Methods: Conducting secondary data analysis of classroom videos from the Measures of Effective Teaching project, a team of seven graduate students, including the PI, analyzed 66 video classrooms to develop a coding scheme. Of the 66 classrooms, 66% of teachers were White, 20% were Black, 14% were Latinx, and 1% identified as Other. Classrooms were balanced between high (>60%), medium (40-60%), and low (<40%) proportions of students of color: 37%-high; 32%-medium, 32%-low. Our goal was to determine the feasibility of documenting discrete behaviors with different implications for students’ experiences. We accomplished this by seeking a holistic understanding of classroom enactment of bias through meticulous field notes while viewing this purposively selected set of classroom videos. We met regularly to discuss our descriptive notes (e.g., triggers, events, and responses) that unfolded in the classroom. Guided by our field notes, and existing literature, we developed a multidimensional observational coding strategy.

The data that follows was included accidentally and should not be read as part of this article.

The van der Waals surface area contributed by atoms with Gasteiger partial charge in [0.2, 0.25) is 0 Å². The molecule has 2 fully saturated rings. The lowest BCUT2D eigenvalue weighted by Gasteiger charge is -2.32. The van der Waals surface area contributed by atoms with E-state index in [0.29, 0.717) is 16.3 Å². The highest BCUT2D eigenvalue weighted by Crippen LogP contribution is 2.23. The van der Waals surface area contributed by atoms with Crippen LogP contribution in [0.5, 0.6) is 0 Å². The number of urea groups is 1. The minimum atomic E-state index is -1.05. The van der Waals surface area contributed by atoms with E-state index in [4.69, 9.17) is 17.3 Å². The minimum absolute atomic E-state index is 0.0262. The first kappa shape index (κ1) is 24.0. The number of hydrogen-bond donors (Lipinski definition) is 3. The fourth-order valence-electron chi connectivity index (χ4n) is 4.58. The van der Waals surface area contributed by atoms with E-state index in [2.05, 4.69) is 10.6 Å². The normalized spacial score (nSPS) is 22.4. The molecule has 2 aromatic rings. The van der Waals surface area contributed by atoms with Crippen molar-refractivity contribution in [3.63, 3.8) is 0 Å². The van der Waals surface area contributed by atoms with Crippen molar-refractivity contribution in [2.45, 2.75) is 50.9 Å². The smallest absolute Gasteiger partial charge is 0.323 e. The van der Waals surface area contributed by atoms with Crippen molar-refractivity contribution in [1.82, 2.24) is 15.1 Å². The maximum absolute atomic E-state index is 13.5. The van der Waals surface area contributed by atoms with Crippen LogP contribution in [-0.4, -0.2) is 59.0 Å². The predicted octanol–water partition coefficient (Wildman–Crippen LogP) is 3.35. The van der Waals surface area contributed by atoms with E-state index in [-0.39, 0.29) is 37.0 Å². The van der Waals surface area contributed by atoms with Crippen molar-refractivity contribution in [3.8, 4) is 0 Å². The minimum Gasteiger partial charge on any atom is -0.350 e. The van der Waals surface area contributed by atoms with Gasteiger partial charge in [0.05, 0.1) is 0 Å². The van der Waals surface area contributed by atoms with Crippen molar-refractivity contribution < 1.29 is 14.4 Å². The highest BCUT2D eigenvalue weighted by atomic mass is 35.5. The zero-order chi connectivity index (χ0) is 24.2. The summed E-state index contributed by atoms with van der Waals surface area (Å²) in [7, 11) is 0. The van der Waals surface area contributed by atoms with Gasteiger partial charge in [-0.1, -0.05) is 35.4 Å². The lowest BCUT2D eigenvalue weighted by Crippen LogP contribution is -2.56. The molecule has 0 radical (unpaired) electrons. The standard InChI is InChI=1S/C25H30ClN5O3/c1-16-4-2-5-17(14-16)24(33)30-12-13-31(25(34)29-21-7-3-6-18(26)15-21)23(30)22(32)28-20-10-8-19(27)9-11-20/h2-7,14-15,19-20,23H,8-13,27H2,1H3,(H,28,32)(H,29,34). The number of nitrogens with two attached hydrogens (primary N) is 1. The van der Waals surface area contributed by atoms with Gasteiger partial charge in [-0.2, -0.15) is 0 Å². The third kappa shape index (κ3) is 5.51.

Results: We developed an event-level set of behavioral codes to capture the proportion of specific classroom management behaviors: (1) Positive Reinforcement; (2) Negative Reinforcement; and (3) Problematic Classroom Management.
Conclusions: Our coding scheme codifies observable behaviors from teachers and what they look like and, in turn, sheds light on operational teacher practices to first measure implicit bias so as to effectively disrupt it. Implications for use of this coding scheme to support educator-focused intervention efforts are discussed (e.g., behavioral feedback; teacher training; professional development).